The potential problem with sequential color is that if the projector rotates through the color sequence too slowly in, say, a scene where James Bond walks across the room quickly while wearing a tuxedo and white shirt, the red, green, and blue elements of the shirt can fall on different parts of the retina. What you see then instead of white is a burst of red, green, and blue, otherwise known as a rainbow artifact. Some people see these more easily than others, and some projectors tend to show them more easily. Which brings us to light sources.
The rule of thumb for rainbow artifacts in single-chip projectors is that a larger percentage of laser projectors do a better job of avoiding them than projectors with LEDs, and a larger percentage with LEDs do a better job of avoiding them than projectors with lamps. This doesn't mean that all laser projectors necessarily show fewer rainbow artifacts than all lamp projectors, but it does mean that if you see these artifacts easily and consider them bothersome, it will be easier to find a single-chip laser projector you're comfortable watching than a single-chip lamp-based projector. That said, most major manufacturers of single-chip projectors have made gains in recent years in minimizing the potential for rainbows, though our usual caveat always applies: if you're sensitive to seeing these or worry you might be, it's best to purchase from a retailer who accepts returns or exchanges.
Putting aside the rainbow factor, there are also some advantages for projectors built around a single chip and sequential color. They're almost always smaller and lighter than equivalent projectors that use three chips, for example. That's one reason why most palmtop and pocket-size projectors use a single imaging chip even for LCD and LCoS models.
White Brightness and Color Brightness
Single chip projectors also tend to be less expensive than equivalent three-chip projectors with the same rated brightness. But the issue of brightness is less straightforward than you might assume, because of the difference between white brightness and color brightness.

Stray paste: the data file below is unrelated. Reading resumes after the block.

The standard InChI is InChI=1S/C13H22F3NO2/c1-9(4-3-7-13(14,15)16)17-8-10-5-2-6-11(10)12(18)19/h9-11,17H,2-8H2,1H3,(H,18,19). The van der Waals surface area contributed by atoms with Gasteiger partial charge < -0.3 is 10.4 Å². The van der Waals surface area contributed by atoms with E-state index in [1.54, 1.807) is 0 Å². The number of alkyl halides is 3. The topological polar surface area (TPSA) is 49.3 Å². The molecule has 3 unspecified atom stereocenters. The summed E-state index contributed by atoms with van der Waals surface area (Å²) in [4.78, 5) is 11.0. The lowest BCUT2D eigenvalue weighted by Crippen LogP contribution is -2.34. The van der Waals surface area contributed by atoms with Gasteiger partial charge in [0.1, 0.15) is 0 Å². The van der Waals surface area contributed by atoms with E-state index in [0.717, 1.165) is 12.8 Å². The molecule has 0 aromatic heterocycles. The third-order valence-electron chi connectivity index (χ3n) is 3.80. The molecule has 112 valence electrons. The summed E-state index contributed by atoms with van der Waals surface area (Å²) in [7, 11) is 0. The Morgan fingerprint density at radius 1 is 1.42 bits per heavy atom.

Briefly, white brightness—which is what projector lumen ratings refer to unless otherwise specified—measures brightness using a 100% white image. Color brightness measures the brightness for 100% red, 100% green, and 100% blue images separately, then adds the three measurements together.
Since three-chip projectors produce white by a combination of red, green, and blue dots, the maximum brightness for white is the same as the total of the maximum for red, green, and blue measured separately. This isn't always true for single-chip projectors, which sometimes add white or other colors to boost white brightness—a subject we'll come back to in a moment. The point here is that a less expensive single-chip projector that offers the same white brightness as a more expensive three-chip projector may have a lower color brightness.
This difference can give a single-chip design the advantage for business or education use, since it can match the brightness of a more expensive three-chip projector for images with a white background—like spreadsheets and word processing documents. But if the single-chip projector also has a lower color brightness—and we've measured color brightness as low as 20% of white brightness in some cases—it won't match the three-chip projector in brightness for full color images like photographs and movies.